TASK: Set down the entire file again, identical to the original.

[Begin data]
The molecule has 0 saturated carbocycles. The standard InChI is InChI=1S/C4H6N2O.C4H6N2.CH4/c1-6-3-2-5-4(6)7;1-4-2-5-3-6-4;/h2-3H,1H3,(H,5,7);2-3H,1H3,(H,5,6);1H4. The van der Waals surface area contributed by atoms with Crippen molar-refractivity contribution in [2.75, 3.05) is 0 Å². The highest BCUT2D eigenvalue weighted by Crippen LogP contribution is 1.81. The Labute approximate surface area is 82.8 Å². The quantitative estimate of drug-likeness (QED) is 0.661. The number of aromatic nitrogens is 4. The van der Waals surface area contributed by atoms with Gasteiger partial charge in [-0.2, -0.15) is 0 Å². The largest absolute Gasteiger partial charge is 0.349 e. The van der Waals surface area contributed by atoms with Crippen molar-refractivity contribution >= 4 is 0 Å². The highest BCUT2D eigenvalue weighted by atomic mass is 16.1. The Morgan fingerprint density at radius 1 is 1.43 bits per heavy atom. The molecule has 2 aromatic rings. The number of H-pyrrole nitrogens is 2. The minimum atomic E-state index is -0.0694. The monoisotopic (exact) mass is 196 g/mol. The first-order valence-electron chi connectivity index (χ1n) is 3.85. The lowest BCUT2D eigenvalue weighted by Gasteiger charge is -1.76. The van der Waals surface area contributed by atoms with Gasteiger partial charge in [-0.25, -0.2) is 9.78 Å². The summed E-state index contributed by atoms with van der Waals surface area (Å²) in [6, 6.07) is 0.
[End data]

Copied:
The molecule has 0 saturated carbocycles. The standard InChI is InChI=1S/C4H6N2O.C4H6N2.CH4/c1-6-3-2-5-4(6)7;1-4-2-5-3-6-4;/h2-3H,1H3,(H,5,7);2-3H,1H3,(H,5,6);1H4. The van der Waals surface area contributed by atoms with Crippen molar-refractivity contribution in [2.75, 3.05) is 0 Å². The highest BCUT2D eigenvalue weighted by Crippen LogP contribution is 1.81. The Labute approximate surface area is 82.8 Å². The quantitative estimate of drug-likeness (QED) is 0.661. The number of aromatic nitrogens is 4. The van der Waals surface area contributed by atoms with Gasteiger partial charge in [-0.2, -0.15) is 0 Å². The largest absolute Gasteiger partial charge is 0.349 e. The van der Waals surface area contributed by atoms with Crippen molar-refractivity contribution >= 4 is 0 Å². The highest BCUT2D eigenvalue weighted by atomic mass is 16.1. The Morgan fingerprint density at radius 1 is 1.43 bits per heavy atom. The molecule has 2 aromatic rings. The number of H-pyrrole nitrogens is 2. The minimum atomic E-state index is -0.0694. The monoisotopic (exact) mass is 196 g/mol. The first-order valence-electron chi connectivity index (χ1n) is 3.85. The lowest BCUT2D eigenvalue weighted by Gasteiger charge is -1.76. The van der Waals surface area contributed by atoms with Gasteiger partial charge in [-0.25, -0.2) is 9.78 Å². The summed E-state index contributed by atoms with van der Waals surface area (Å²) in [6, 6.07) is 0.